I’m posting a few takeaways today from Friday’s CEOs Best Practices Meeting. David Altounian from iTaggit organized and hosted 12 companies at River Place Country Club with the goal of sharing “what’s working” and “what’s not” in B2C web companies. The scene was a mix of pre-fundraising, bootstrapped, angel-backed, vc-backed, pre-revenue, and profitable companies. Companies included ApartmentRatings.com, Babblesoft, Edioma, iTaggit, KeyIngredient, Mindbites, Moximity, MusicGorilla, NaturallyCurly, OtherInbox, VolunteerSpot, and Wowio. Here are my takeaways in no particular order:
- Interesting business models are emerging in mobile apps, but app integration is a costly problem for startups ($60k per platform port).
- Selling display advertising to CPG advertisers requires going direct to the brand, skipping the agency.
- Link exchanges aren’t working but “strategic partnerships” are — you need a highly relationship-based approach for this path.
- Several companies have tried multiple PR firms without success – The pirate perspective: start building your media list early, do you own PR in-house, and hire a firm once you’re comfortable with it having 50/50 (and maybe a little less) odds of success.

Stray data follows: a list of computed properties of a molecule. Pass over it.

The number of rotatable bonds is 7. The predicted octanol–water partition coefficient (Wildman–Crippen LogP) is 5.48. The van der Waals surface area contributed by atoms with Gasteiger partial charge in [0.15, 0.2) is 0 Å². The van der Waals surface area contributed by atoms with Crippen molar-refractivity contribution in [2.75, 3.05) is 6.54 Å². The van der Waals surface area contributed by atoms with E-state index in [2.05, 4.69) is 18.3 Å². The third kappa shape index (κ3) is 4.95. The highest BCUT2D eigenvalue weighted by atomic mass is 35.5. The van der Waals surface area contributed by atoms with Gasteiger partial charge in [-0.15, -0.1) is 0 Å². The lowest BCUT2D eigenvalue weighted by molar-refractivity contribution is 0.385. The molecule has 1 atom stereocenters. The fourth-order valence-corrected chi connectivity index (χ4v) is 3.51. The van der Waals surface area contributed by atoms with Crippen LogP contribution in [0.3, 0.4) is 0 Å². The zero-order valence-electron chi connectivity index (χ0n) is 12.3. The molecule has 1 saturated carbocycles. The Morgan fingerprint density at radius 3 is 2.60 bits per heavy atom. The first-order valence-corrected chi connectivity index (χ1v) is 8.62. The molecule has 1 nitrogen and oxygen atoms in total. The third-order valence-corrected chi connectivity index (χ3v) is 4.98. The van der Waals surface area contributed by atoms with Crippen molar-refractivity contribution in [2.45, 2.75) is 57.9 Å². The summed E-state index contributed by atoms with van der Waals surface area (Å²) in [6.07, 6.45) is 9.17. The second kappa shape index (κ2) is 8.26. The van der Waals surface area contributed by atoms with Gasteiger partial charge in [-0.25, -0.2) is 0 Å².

- Videos posted on YouTube are driving traffic – there’s a new trend in people turning to YouTube searches first for information on how to do things; these don’t have to be so-called “viral video” a simple ‘How To’ instruction video will suffice.
- Recruiting – Finding Ruby and Java developers in Austin is a serious problem.
- The fundraising environment is very difficult – some attribute it to a disconnect between consumers and investors.
The last point is one that’s probably most debated. Here’s my perspective over the last year of attending CTAN screenings and presentations: people like to invest in what they know and/or enjoy. The number of folks in Austin who have earned their money from consumer web offerings AND who are active angels is quite small compared to angels who came from service businesses, enterprise software, systems management software, semiconductors, and Dell.
That said, I’ve seen a number of non-B2C angels step up to consumer startups. But when they do, they tend to be fairly cautious. For early-stage (seed and/or Series A) Austin consumer web companies, here’s my take on the profile of successful angel raises:
Angels: A working product, a scalable model, revenue, and a willingness to exit. It also really helps to have a serial entrepreneur as a founder. Your raise should be between $250k and $1M.
Some smaller funds like G51 have been active B2C funders, as have a few out-of-town VC’s like True Ventures, Benchmark Capital, and DAG Ventures. Here’s my take on the profile of successful VC raises:
VC’s: A working product, a scalable model, a compelling, innovative, and defensible take on an emerging market, and the potential for a billion dollar exit in 5-7 years. Your raise should be $1M or more, although there was some talk that $1-$3M is no man’s land right now. If the founders are first time entrepreneurs, it also doesn’t hurt to have some ivy on their resumes.
Agree or disagree, feel free to comment.